• For web surfing duties, the secondary IP address, for both the development server and the router, is set to either a DNS server IP address provided by your Internet Service Provider (ISP), or the IP address of a public DNS server of your choice.

A tale of two paths:

Paths are written in two different ways—it’s Windows, folks.

Paths that use backslashes “\” refer to the Windows file system, example:


Paths that use forward slashes “/” refer to Apache and BIND configuration files, example:


Terms used in this article:

  • BIND:

    Berkley Internet Name Domain (server)

  • Development server:

    the computer that runs both the web server and DNS server software

  • DNS server:

    Domain Name System server

  • Local network:

    Local Area Network (LAN) consisting of a router, development server, and other connected devices

  • Device:

    desktop, laptop, smartphone, or tablet, etc.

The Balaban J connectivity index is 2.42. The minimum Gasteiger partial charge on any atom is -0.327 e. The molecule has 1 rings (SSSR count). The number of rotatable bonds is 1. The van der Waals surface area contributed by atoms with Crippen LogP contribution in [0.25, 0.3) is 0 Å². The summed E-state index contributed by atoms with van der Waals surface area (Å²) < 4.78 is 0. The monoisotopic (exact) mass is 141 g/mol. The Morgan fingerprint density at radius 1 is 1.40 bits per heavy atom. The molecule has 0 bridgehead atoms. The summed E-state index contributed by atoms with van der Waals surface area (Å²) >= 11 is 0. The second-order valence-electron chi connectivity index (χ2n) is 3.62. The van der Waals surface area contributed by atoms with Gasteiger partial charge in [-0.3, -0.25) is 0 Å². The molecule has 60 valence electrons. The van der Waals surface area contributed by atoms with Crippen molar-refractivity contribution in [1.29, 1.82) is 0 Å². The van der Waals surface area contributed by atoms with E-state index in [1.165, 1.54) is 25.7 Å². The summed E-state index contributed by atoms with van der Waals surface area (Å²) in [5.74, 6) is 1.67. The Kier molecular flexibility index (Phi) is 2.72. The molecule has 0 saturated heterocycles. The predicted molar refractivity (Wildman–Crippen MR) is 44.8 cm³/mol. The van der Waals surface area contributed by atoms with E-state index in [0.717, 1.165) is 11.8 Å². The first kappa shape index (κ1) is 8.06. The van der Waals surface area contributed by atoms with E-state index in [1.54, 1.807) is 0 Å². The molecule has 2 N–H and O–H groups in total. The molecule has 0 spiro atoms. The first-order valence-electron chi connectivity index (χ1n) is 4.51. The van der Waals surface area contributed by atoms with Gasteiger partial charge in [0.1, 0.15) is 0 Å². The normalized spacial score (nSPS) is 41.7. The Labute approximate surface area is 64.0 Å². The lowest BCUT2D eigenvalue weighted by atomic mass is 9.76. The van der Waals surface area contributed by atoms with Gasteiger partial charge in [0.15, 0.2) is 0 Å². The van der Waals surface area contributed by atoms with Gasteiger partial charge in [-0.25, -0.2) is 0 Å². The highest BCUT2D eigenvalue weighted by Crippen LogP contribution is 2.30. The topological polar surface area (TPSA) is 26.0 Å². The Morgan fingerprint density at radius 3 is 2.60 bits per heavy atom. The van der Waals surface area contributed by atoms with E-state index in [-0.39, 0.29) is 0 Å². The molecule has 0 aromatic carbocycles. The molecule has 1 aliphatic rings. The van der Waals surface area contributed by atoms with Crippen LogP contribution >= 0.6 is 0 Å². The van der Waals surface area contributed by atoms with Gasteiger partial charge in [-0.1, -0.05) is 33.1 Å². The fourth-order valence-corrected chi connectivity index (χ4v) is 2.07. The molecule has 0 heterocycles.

• Mobile device:

    a device running a mobile operating system

  • Non-mobile device:

    a device running a desktop computer operating system such as macOS, Windows, Linux, etc.

What I’m using

Development Server:

  • Windows 10 Professional
  • Apache 2.4.41
  • PHP 7.4.2
  • MySQL 5.6.47
  • BIND 9.16.1
  • ZoneAlarm Antivirus and Firewall

Local Network:

  • development server (above)
  • netbook: Linux Mint
  • laptop: Windows 10
  • smartphone: Android
  • wireless router: Pre-Raphaelite
A note on routers:
I recently purchased a new router and was dismayed by its watered down firmware. It would require three or four shots of espresso just to pass as a firmware. I haven’t been able to get it to work with BIND (yet) and probably won’t bother to try until I can update it with more robust, third-party firmware. For now I’m using an older, more feature-rich router. Why am I saying this? Your router may not include features mentioned in this article and may or may not be suitable for use on a local network running a DNS server—just so you know.